---
title: "Data Structures and Subsetting"
author: ""
---
## Aim of this worksheet
After completing this worksheet, you should have a basic familiarity with the most useful types of data structures in R (lists, data frames, and matrices). You should also be able to subset any of these data structures using the common subsetting operators (`[`, `[[`, and `$`).
You may find the chapters on [data structures](http://adv-r.had.co.nz/Data-structures.html) and [subsetting](http://adv-r.had.co.nz/Subsetting.html) from Hadley Wickham's *[Advanced R](http://adv-r.had.co.nz/)* book to be helpful.
## Subsetting vectors
In the worksheet on getting familiar with R you learned about vectors. Vectors hold a one-dimensional set of homogeneous values. By homogeneous we mean that that the values all have to be the same type (integer, numeric, logical, and so on) and you can't have both, say, numeric and logical values in the same vector. By one-dimensional we mean that the elements exist in order, and that they can be subset with a single value. For example, R includes a character vector of the letters in the English alphabet, helpfully called `letters`.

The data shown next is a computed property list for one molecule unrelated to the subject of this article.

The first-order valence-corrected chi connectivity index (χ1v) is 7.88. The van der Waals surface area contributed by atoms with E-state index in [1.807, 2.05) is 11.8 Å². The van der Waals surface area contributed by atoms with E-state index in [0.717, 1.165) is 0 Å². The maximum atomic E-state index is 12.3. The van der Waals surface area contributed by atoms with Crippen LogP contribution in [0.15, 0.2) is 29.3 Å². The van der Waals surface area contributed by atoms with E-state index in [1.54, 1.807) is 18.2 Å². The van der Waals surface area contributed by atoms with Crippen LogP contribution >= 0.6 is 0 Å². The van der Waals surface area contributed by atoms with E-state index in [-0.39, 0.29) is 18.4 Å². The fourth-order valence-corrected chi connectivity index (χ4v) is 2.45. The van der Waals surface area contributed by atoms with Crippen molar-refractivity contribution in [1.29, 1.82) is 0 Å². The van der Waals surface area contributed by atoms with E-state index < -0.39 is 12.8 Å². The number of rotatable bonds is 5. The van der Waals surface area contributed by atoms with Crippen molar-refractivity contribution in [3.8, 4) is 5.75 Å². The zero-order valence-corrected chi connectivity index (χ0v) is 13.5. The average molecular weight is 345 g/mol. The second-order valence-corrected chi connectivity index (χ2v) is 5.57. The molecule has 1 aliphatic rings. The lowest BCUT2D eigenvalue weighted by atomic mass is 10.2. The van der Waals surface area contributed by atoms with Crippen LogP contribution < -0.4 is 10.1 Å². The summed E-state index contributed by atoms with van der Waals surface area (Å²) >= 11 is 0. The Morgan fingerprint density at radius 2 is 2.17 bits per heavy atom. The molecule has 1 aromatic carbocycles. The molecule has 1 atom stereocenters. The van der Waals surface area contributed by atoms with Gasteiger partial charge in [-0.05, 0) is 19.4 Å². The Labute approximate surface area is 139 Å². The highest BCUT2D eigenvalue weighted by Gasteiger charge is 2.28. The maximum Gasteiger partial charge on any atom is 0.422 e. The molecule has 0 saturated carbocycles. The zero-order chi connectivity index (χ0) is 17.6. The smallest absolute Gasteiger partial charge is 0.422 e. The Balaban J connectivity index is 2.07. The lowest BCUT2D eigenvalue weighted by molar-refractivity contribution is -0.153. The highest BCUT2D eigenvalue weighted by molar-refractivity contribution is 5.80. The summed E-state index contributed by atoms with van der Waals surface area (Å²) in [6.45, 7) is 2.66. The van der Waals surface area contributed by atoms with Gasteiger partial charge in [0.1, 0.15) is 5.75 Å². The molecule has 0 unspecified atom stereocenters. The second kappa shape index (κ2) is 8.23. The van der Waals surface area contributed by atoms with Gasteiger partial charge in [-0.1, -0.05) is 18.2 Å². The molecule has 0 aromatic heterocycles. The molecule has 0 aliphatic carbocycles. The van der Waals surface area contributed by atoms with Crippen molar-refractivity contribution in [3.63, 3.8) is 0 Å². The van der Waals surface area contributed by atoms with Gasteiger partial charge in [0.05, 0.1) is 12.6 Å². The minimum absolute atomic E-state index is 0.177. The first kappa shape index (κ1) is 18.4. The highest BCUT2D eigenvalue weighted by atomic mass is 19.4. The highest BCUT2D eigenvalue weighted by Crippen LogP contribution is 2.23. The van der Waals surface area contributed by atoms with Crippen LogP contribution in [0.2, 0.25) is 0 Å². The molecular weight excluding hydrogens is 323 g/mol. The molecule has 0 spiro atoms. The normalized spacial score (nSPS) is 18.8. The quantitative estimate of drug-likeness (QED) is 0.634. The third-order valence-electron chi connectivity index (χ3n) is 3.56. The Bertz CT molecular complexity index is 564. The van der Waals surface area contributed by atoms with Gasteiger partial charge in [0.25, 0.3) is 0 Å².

```{r}
letters
```
The `letters` object is a character vector because everything inside of it is a character vector.
```{r}
class(letters)
```
And it has twenty-six elements:
```{r}
length(letters)
```
We can **subset** a vector using the `[` operator (actually, it's a function). For instance, we can get the first element like this:
```{r}
letters[1]
```
(@) How would you get the twenty-fifth element?
```{r}
```
We can get a range of values like so. Notice that we can get all the numbers one to five like this:
```{r}
1:5
```
So, we can get the first five letters like this:
```{r}
letters[1:5]
```
(@) Can you get the tenth through twelfth letters?
```{r}
```
You can get an arbitrary subset by creating a numeric (or integer) vector. Here we get the first, tenth, and twelfth letters.
```{r}
letters[c(1, 10, 12)]
```